Hard to believe, but as of Wednesday, there are fewer than 20 trading days left in the year. So, if you want to take profits in your stock portfolio, now would be the time. Almost all major asset classes except commodities have posted gains this year: The S&P 500 equity gauge has rallied 26 percent, on pace for its biggest annual gain since 2003, and reached an all-time high on Nov. 27. The 2014 market is unlikely to match 2013's stellar gains. "Equities may post further gains in the year ahead, despite the strong runup this year and the abiding potential for some pullback," notes Sage Financial Group, of West Conshohocken, in its latest note to investors.
BUSINESS
March 16, 2013 | By Matthew Craft, Associated Press
NEW YORK - The Dow Jones industrial average reached another milestone Thursday, recording its longest winning streak since 1996. The index rose for the 10th straight day, gaining 83.86 points to close at 14,539.14. That's an increase of 0.6 percent. The Standard & Poor's 500 index closed within two points of its all-time high, reached in October 2007. The S&P 500 index gained 8.71 points to 1,563.23, a gain of 0.6 percent. The Nasdaq composite rose 13.81, or 0.4 percent, to 3,258.93.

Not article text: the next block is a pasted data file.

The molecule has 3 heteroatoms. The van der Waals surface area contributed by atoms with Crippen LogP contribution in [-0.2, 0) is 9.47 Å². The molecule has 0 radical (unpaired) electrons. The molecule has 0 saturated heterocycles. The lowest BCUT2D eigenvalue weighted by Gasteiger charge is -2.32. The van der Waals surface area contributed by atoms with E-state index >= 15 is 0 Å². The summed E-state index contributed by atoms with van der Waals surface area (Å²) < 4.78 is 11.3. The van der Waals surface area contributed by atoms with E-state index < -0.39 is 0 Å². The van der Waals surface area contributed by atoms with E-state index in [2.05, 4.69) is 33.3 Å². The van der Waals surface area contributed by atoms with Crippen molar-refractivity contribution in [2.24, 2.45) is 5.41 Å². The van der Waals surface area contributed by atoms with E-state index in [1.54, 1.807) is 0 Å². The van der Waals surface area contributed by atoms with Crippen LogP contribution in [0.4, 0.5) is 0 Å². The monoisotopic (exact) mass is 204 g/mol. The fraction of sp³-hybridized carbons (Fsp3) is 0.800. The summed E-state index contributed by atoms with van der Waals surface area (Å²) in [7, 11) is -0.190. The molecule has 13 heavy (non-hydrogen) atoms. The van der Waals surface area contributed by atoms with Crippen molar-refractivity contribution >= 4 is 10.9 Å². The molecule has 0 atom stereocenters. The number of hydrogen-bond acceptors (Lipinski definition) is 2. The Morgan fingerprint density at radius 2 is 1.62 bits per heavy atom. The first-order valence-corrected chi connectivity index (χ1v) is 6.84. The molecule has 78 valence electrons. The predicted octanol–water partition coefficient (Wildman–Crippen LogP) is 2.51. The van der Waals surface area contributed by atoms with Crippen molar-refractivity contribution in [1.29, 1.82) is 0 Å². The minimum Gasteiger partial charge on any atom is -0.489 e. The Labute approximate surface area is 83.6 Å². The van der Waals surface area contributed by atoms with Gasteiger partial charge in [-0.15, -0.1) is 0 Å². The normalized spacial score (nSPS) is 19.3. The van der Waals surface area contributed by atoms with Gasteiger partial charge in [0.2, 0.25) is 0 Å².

BUSINESS
February 1, 2013 | By Steve Rothwell, Associated Press
NEW YORK - The Dow had its best start to the year in almost two decades. The Dow Jones industrial average ended the month up 5.8 percent, its strongest January since 1994, according to S&P Capital IQ data. The Standard & Poor's 500 finished the month 5 percent higher, its best start to the year since 1997. Stocks have benefited as investors put money into equities in January. By one measure, the monthly flow into stock funds was the largest in nine years. Strategic Insight said Thursday that about $51 billion in net deposits was moved into stock funds and so-called hybrid funds, which invest in a mix of stocks and bonds - the most since $56 billion in January 2004.
BUSINESS
January 6, 2013 | By Mark Jewell, Associated Press
The stock market posted impressive returns last year, even with the presidential election and the resulting political gridlock - a welcome change from 2011, when the market rose only slightly. The two top-performing stock mutual funds posted returns greater than 35 percent, more than twice the gain of the broader market. But go back further than last year and their recent strength doesn't look as impressive. Both funds performed dismally in 2011. For long-term investors, it's a reminder of the importance of patience.
NEWS
December 28, 2012 | ASSOCIATED PRESS
NEW YORK - Andrew Neitlich is the last person you'd expect to be rattled by the stock market. He once worked as a financial analyst picking stocks for a mutual fund. He has huddled with dozens of CEOs in his current career as an executive coach. During the dot-com crash 12 years ago, he kept his wits and did not sell. But he's selling now. "You have to trust your government. You have to trust other governments. You have to trust Wall Street," says Neitlich, 47. "And I don't trust any of these.
BUSINESS